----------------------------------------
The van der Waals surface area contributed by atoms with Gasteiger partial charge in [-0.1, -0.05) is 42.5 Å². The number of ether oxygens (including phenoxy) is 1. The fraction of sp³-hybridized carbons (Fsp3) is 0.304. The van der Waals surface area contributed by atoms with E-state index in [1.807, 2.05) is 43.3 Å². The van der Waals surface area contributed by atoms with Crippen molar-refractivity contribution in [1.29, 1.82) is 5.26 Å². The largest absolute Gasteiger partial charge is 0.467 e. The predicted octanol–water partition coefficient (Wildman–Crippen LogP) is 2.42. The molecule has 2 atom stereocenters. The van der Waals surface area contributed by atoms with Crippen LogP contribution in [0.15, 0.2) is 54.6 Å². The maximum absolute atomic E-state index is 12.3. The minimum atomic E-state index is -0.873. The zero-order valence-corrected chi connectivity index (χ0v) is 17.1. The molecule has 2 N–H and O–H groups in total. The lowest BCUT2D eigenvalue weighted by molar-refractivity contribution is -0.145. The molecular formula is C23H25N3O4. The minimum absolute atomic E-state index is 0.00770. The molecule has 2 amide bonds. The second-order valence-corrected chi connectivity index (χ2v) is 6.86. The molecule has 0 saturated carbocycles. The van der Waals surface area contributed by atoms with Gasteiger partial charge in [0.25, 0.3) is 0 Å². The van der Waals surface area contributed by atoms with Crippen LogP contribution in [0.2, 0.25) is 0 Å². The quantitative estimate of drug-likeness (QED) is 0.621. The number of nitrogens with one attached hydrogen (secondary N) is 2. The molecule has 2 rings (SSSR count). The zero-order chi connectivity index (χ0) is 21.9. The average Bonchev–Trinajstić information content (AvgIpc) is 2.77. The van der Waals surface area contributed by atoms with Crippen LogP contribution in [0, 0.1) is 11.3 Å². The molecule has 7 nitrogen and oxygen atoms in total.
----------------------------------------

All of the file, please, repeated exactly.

The van der Waals surface area contributed by atoms with Gasteiger partial charge in [-0.1, -0.05) is 42.5 Å². The number of ether oxygens (including phenoxy) is 1. The fraction of sp³-hybridized carbons (Fsp3) is 0.304. The van der Waals surface area contributed by atoms with E-state index in [1.807, 2.05) is 43.3 Å². The van der Waals surface area contributed by atoms with Crippen molar-refractivity contribution in [1.29, 1.82) is 5.26 Å². The largest absolute Gasteiger partial charge is 0.467 e. The predicted octanol–water partition coefficient (Wildman–Crippen LogP) is 2.42. The molecule has 2 atom stereocenters. The van der Waals surface area contributed by atoms with Crippen LogP contribution in [0.15, 0.2) is 54.6 Å². The maximum absolute atomic E-state index is 12.3. The minimum atomic E-state index is -0.873. The zero-order valence-corrected chi connectivity index (χ0v) is 17.1. The molecule has 2 N–H and O–H groups in total. The lowest BCUT2D eigenvalue weighted by molar-refractivity contribution is -0.145. The molecular formula is C23H25N3O4. The minimum absolute atomic E-state index is 0.00770. The molecule has 2 amide bonds. The second-order valence-corrected chi connectivity index (χ2v) is 6.86. The molecule has 0 saturated carbocycles. The van der Waals surface area contributed by atoms with Gasteiger partial charge in [0.25, 0.3) is 0 Å². The van der Waals surface area contributed by atoms with Crippen LogP contribution in [0.2, 0.25) is 0 Å². The quantitative estimate of drug-likeness (QED) is 0.621. The number of nitrogens with one attached hydrogen (secondary N) is 2. The molecule has 2 rings (SSSR count). The zero-order chi connectivity index (χ0) is 21.9. The average Bonchev–Trinajstić information content (AvgIpc) is 2.77. The van der Waals surface area contributed by atoms with Crippen LogP contribution in [0, 0.1) is 11.3 Å². The molecule has 7 nitrogen and oxygen atoms in total.